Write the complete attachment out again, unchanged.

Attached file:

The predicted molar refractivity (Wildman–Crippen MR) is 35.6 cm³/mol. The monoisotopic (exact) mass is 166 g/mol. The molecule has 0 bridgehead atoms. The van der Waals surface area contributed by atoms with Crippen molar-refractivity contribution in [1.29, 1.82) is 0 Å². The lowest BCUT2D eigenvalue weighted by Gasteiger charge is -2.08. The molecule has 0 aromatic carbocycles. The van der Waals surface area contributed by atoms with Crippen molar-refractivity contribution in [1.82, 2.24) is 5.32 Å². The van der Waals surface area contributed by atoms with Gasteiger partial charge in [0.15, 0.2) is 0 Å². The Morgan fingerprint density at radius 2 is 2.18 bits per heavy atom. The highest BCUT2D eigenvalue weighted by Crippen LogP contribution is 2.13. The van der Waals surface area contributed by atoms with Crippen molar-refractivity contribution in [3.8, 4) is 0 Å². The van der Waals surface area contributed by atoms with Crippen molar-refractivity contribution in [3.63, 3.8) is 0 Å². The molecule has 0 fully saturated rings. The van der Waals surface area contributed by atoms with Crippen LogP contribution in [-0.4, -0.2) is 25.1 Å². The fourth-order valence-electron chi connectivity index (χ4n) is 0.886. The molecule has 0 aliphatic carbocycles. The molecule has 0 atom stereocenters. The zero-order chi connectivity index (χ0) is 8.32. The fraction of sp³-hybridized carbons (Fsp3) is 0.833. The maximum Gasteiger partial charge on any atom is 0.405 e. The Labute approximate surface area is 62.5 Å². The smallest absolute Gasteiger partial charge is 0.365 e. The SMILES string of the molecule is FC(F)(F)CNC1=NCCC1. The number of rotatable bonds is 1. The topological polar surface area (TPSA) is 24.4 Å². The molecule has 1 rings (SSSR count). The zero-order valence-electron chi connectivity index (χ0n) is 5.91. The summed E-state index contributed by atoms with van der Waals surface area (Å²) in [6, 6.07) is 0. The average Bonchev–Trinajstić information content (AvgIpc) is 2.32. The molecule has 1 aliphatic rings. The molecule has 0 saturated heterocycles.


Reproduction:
The predicted molar refractivity (Wildman–Crippen MR) is 35.6 cm³/mol. The monoisotopic (exact) mass is 166 g/mol. The molecule has 0 bridgehead atoms. The van der Waals surface area contributed by atoms with Crippen molar-refractivity contribution in [1.29, 1.82) is 0 Å². The lowest BCUT2D eigenvalue weighted by Gasteiger charge is -2.08. The molecule has 0 aromatic carbocycles. The van der Waals surface area contributed by atoms with Crippen molar-refractivity contribution in [1.82, 2.24) is 5.32 Å². The van der Waals surface area contributed by atoms with Gasteiger partial charge in [0.15, 0.2) is 0 Å². The Morgan fingerprint density at radius 2 is 2.18 bits per heavy atom. The highest BCUT2D eigenvalue weighted by Crippen LogP contribution is 2.13. The van der Waals surface area contributed by atoms with Crippen molar-refractivity contribution in [3.8, 4) is 0 Å². The van der Waals surface area contributed by atoms with Crippen molar-refractivity contribution in [3.63, 3.8) is 0 Å². The molecule has 0 fully saturated rings. The van der Waals surface area contributed by atoms with Crippen LogP contribution in [-0.4, -0.2) is 25.1 Å². The fourth-order valence-electron chi connectivity index (χ4n) is 0.886. The molecule has 0 aliphatic carbocycles. The molecule has 0 atom stereocenters. The zero-order chi connectivity index (χ0) is 8.32. The fraction of sp³-hybridized carbons (Fsp3) is 0.833. The maximum Gasteiger partial charge on any atom is 0.405 e. The Labute approximate surface area is 62.5 Å². The smallest absolute Gasteiger partial charge is 0.365 e. The SMILES string of the molecule is FC(F)(F)CNC1=NCCC1. The number of rotatable bonds is 1. The topological polar surface area (TPSA) is 24.4 Å². The molecule has 1 rings (SSSR count). The zero-order valence-electron chi connectivity index (χ0n) is 5.91. The summed E-state index contributed by atoms with van der Waals surface area (Å²) in [6, 6.07) is 0. The average Bonchev–Trinajstić information content (AvgIpc) is 2.32. The molecule has 1 aliphatic rings. The molecule has 0 saturated heterocycles.